14. The Edible Ornamental Garden

When people think of urban food production, they think first of community gardens, rooftop farms, and a vegetable bed in the back yard — which is entirely accurate but woefully incomplete.  For there are many ways to combine food production with ornamental landscaping.  And for people whose only food-producing option is a visible front yard in a neighborhood where growing potatoes there would be frowned on, edible ornamentals are the way to go.

(It is to be hoped, of course, that urban/ suburban food-growing will become more accepted as more people start doing it, and that municipal and homeowner association agreements will then cease to discourage front-yard food gardens, and that societal expectations of what should be visibly grown will adapt to new needs and aesthetics.  But until that happens — and to start the ball rolling — food production that looks more traditionally ornamental is a good idea.)

And it is not at all hard to accomplish, for many plants considered ornamental can actually produce food if appropriately tended and actually harvested.

Trees you can use as ornamentals, for example, include (depending on your climate zone) orange and other citrus fruit trees, apples, pears, peaches, cherries, mulberries, pawpaws, walnuts, and almonds.  I especially like amelanchier species trees (also called serviceberry, juneberry, or shadbush), which grow well in part shade and have pretty white flowers in Spring, beautiful Fall foliage — and delicious blueberry-like fruits in late June if you can get them before the birds do.  Serviceberries grow almost anywhere in North America east of the Mississippi;  Native Americans used to add the berries to pemmican, but they’re also yummy eaten out of hand or added to pancakes.

Grapes and kiwis are woody vines that grow very attractively on a decorative trellis.  So do roses, the petals of which are edible, and if you grow a variety that produces hips (bright orange seed cases high in vitamin C), you can harvest your own rose hip tea.

Blueberries make fine ornamental bushes, producing white flowers in Spring and nice red Fall foliage — and food in between.  Or try an asparagus bed wherever a gorgeous feathery-leaved 3-5-foot-high summer hedge would be useful (mine lines my front walk).  Asparagus is a long-lived perennial;  you plant crowns in early Spring, and the next two Springs you harvest a very few spears/ shoots (just the fat ones) and then let each crown produce several unharvested thinner shoots that become the aforementioned hedge.  By the fourth Spring you should get a good harvest of fat edible asparagus spears;  when the spears start coming up thinner you stop harvesting and allow them to make the summer hedge while replenishing the crown.  And then you’re in business for about the next twenty years.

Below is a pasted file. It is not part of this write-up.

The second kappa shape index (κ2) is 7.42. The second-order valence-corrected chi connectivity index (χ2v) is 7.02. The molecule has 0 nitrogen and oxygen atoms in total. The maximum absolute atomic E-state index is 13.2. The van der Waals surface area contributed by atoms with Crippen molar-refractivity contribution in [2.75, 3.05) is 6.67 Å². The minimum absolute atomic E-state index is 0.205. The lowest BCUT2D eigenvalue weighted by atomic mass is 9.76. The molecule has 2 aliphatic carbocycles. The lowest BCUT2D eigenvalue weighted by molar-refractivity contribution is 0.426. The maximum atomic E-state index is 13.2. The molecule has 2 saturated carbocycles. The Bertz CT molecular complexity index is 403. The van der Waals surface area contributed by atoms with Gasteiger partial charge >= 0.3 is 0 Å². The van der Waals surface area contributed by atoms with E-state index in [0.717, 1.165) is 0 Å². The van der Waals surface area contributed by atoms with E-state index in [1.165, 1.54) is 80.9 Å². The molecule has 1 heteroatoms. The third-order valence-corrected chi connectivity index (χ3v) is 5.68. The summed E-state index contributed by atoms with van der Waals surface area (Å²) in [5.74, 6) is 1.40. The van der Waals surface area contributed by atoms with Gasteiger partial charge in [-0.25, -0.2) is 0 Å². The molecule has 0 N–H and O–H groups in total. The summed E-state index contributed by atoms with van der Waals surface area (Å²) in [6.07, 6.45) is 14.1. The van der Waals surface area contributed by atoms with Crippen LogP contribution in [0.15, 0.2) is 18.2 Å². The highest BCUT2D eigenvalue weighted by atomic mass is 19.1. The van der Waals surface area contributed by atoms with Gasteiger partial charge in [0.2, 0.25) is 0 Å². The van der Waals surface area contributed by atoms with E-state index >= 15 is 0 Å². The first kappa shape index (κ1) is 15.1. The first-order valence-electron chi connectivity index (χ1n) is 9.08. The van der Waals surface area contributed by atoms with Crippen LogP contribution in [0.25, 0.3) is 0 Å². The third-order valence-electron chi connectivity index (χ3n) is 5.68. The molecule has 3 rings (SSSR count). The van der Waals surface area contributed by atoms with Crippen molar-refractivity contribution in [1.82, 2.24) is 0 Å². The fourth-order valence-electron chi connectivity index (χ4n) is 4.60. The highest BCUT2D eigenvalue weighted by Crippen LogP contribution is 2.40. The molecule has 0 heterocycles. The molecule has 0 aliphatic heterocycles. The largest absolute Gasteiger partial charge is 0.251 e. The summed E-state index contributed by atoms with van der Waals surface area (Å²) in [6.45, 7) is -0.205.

Sunflowers and amaranths are other tall (although annual) ornamentals, from which you can harvest edible seeds (amaranth seeds are teeny and used like quinoa).  Strawberries and chamomile, on the other hand, make beautiful low ground covers, with more white flowers that provide berries and herb tea respectively.

Then there are herbs.  Interspersed among other herbaceous perennials, herbs such as thyme, savory, sage, mint, lemon balm, chives, and rosemary add attractive flowers and foliage.  Clip branches of some of them for drying before they flower, or just cut what you need for a recipe any time.  Oregano (also perennial) grows taller but can still be useful in an ornamental garden.  Or grow an herb bed as an ornamental bed in itself, in which the perennial herbs form an attractive pattern (it can be quite formal) and such annuals as basil, parsley (a biennial grown as an annual), and dill are added in the Spring.  Perennial violets and annual nasturtiums, “gem series” marigolds, and calendulas can be in there too, as all produce edible flowers and nasturtium leaves are a tasty ingredient in salads.

Pushing the envelope of expectations a little further, a number of vegetables have quite pretty varieties.  If you like Swiss chard, for example, plant the “rainbow chard” variety with its brightly colored stalks as part of a flower bed.  Scarlet runner beans grow on a trellis and produce beautiful red flowers and edible snap beans;  a few bush bean varieties have pretty flowers too.  Many chili pepper varieties are highly decorative.  You might even get away with some of the red-leaved lettuces and feathery carrot tops if you place them among other pretty plants.  And then there’s the curious fact that before colonists realized that tomatoes are edible, they were growing them as ornamentals.

Given all these possibilities, no one needs to wait for changes in zoning and aesthetic sensibilities to start growing food even in gardens visible from the street.  Appropriate choices of decorative plants vena add beauty to your yard while adding another little bit to the food supply of the world.  And every little bit counts.

Louise “Gentle Bee” Quigley

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